Protect Your Teeth and Gums Day and Night

For many people, brushing their teeth is the last thing they do before turning in for the night. It’s also the first thing many individuals do upon waking up in the morning. But what happens in the mouth overnight during sleep? Apparently, a lot of things.

During sleep, people do not swallow. Swallowing carries saliva from the mouth to esophagus. This saliva carries millions of bacteria along with it. According to the magazine, Registered Dental Hygienist, a person swallows one liter of saliva on average per day, containing 100 billion bacteria. When swallowing stops, the bacteria stay in the mouth and multiply.

“Multiplying bacteria are hungry bacteria,” Dr. James Erpenbach, D.D.S. said. 

Erpenbach, a Knoxville, Tennessee, dentist cautions his patients to not feed the bacteria by leaving bits of food for them to feed on by skipping brushing or flossing before bed. 


“Patients should take the time to establish a good oral hygiene routine they practice each night before bedtime. Removing food particles removes the food source for bacteria that cause tooth decay and gingivitis,” he said.

Erpenbach recommends that patients include brushing and flossing in their pre-bedtime preparations. 

“Brushing and flossing both physically remove food particles from the teeth; they also help to remove sticky plaque,” Erpenbach said. 

Plaque is a biofilm that spreads over the teeth and gums and is a safe haven for bacteria to grow in. Plaque buildup leads to gingivitis, a type of gum disease characterized by inflammation, swelling and redness.

Erpenbach suggests his patients use a soft-bristled brush and toothpaste with fluoride. Using fluoride toothpaste helps to remineralize the teeth, which helps to make a difference in tooth decay.

It’s not only what patients are using to brush that concerns Erpenbach. Holding the brush at a 45-degree angle, patients should brush back and forth in small stroke. He suggests working from the outside of the tooth, then to the inside and finally the top or chewing surface of the tooth.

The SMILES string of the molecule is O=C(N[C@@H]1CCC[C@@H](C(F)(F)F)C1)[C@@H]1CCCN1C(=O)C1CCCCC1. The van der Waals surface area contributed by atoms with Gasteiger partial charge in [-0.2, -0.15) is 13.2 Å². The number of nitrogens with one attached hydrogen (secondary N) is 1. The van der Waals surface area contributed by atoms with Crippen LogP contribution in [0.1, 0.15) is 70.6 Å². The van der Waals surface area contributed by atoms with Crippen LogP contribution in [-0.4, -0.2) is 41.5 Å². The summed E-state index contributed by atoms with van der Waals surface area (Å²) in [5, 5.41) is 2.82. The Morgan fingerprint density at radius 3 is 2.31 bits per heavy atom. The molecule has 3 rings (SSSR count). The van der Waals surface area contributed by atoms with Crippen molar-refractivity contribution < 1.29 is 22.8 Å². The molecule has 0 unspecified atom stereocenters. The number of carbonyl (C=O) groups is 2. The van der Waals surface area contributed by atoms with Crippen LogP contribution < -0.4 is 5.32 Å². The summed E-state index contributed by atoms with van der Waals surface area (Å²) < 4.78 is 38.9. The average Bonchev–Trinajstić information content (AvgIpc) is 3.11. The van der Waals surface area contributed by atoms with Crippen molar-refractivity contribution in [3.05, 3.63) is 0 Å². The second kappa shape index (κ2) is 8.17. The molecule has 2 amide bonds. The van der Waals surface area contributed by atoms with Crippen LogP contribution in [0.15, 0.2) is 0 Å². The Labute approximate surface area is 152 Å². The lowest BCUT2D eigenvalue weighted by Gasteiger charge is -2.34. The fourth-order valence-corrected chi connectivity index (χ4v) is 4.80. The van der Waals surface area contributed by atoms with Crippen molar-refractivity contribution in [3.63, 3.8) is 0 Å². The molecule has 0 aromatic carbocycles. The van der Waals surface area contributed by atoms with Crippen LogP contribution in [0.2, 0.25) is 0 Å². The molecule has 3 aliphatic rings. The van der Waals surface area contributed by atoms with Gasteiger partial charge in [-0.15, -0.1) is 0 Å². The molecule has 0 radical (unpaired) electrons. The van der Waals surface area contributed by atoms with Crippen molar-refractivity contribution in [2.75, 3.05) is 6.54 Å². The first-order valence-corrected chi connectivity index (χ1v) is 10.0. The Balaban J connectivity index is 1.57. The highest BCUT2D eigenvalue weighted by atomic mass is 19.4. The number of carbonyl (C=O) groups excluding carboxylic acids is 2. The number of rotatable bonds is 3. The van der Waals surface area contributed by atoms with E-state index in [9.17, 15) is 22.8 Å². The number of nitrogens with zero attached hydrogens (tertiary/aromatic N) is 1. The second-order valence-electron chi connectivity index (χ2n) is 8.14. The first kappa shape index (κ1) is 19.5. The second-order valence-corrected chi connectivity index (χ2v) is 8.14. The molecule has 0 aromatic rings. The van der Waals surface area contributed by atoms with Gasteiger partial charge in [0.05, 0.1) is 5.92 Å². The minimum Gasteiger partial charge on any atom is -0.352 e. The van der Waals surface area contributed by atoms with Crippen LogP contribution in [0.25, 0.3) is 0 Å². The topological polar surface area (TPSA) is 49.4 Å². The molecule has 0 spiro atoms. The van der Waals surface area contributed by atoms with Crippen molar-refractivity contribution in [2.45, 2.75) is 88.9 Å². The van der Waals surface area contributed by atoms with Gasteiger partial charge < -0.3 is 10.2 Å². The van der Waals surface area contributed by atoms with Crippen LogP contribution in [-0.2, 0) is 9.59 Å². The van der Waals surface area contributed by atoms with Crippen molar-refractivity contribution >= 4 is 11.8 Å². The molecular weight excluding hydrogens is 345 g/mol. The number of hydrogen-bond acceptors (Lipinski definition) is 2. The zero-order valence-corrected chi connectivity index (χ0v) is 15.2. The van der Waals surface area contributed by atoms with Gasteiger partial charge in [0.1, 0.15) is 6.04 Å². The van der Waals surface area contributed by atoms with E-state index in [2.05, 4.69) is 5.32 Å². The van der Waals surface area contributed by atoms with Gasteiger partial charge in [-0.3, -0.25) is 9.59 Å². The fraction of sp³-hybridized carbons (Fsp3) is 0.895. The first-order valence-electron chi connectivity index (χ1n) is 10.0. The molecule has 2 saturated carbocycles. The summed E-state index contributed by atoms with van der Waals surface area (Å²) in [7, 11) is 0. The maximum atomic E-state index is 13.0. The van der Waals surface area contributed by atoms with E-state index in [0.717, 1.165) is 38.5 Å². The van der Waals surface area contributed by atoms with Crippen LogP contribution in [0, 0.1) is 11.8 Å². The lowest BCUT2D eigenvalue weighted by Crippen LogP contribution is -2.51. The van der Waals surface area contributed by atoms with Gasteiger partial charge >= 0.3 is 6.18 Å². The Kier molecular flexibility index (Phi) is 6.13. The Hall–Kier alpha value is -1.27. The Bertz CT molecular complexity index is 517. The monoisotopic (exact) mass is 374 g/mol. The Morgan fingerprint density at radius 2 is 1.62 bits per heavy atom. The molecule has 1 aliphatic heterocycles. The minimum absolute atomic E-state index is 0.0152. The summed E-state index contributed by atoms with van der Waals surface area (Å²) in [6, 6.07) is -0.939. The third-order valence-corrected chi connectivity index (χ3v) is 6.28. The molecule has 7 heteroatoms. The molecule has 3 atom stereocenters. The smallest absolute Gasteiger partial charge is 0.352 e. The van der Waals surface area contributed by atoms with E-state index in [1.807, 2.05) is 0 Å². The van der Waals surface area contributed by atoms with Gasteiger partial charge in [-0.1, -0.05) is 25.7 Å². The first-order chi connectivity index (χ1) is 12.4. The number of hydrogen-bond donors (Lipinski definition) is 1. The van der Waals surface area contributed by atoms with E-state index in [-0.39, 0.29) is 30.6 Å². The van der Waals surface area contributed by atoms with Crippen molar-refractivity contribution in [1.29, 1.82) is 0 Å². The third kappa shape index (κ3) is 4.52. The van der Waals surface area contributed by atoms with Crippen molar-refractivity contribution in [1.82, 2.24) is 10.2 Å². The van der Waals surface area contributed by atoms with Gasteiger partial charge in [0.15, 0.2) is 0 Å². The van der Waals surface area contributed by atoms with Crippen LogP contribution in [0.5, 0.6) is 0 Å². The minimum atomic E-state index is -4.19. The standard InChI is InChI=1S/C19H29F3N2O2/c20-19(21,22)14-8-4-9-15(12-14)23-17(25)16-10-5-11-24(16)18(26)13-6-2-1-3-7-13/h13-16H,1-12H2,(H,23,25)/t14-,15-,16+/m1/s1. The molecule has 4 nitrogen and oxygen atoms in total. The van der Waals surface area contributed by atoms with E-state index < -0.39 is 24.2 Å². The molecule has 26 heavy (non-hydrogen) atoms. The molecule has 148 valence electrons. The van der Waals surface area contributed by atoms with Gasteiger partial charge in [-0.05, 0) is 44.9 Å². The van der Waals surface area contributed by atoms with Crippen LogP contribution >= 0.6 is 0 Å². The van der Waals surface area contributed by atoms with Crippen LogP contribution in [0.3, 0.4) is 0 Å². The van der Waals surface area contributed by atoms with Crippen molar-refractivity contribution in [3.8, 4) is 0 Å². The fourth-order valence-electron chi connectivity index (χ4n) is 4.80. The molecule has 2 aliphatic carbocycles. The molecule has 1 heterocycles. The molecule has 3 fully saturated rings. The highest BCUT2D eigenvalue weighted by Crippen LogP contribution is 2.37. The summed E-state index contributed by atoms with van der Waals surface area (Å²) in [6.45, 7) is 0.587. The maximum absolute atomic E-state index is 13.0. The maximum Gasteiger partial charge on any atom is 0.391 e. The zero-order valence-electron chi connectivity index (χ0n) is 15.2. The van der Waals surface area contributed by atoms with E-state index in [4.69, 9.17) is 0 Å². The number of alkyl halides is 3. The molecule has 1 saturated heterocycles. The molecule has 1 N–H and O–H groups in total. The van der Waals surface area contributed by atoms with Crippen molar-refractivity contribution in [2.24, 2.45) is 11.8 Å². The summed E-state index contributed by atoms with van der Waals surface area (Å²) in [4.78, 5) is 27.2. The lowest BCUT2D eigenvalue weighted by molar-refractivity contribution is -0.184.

Patients should floss before or after brushing, to help remove food particles that toothbrush bristles cannot reach. Erpenbach recommends using 18 to 24 inches of floss, and working it between the gently, curving the floss around each tooth, moving back and forth. Patients should pay special attention to the area where the root of the tooth meets the gum, and move the floss in an up and down motion in this area. 

“Flossing not only removes those left behind food particles but also helps to disrupt plaque,” explains Erpenbach.

Some patients also rinse with mouthwash before turning in for the night. Erpenbach suggests that patients ask their dentist for a mouthwash or rinse recommendation to ensure it is beneficial to the health of their teeth and not just breath freshener. 

“Some products on the market have tremendous benefits for oral health, but it is always good to check with your dentist about what products they recommend,” Erpenbach said. 

Lastly, Erpenbach suggests that his patients limit late-night snacking. 

“Many times patients wake up for a midnight snack and skip brushing, and certainly do not take the time to floss, before going back to sleep,” Erpenbach said.

Particles left behind after a late-night fridge foray are the perfect fuel for hungry bacteria and in just a few short hours these bacteria grow rapidly. When patients routinely eat after brushing and skip their oral care routines, they can end up with cavities and gingivitis. 

“Take the time to take care of your teeth throughout the day and before sleep, and your teeth will take care of you,” Erpenbach said. 

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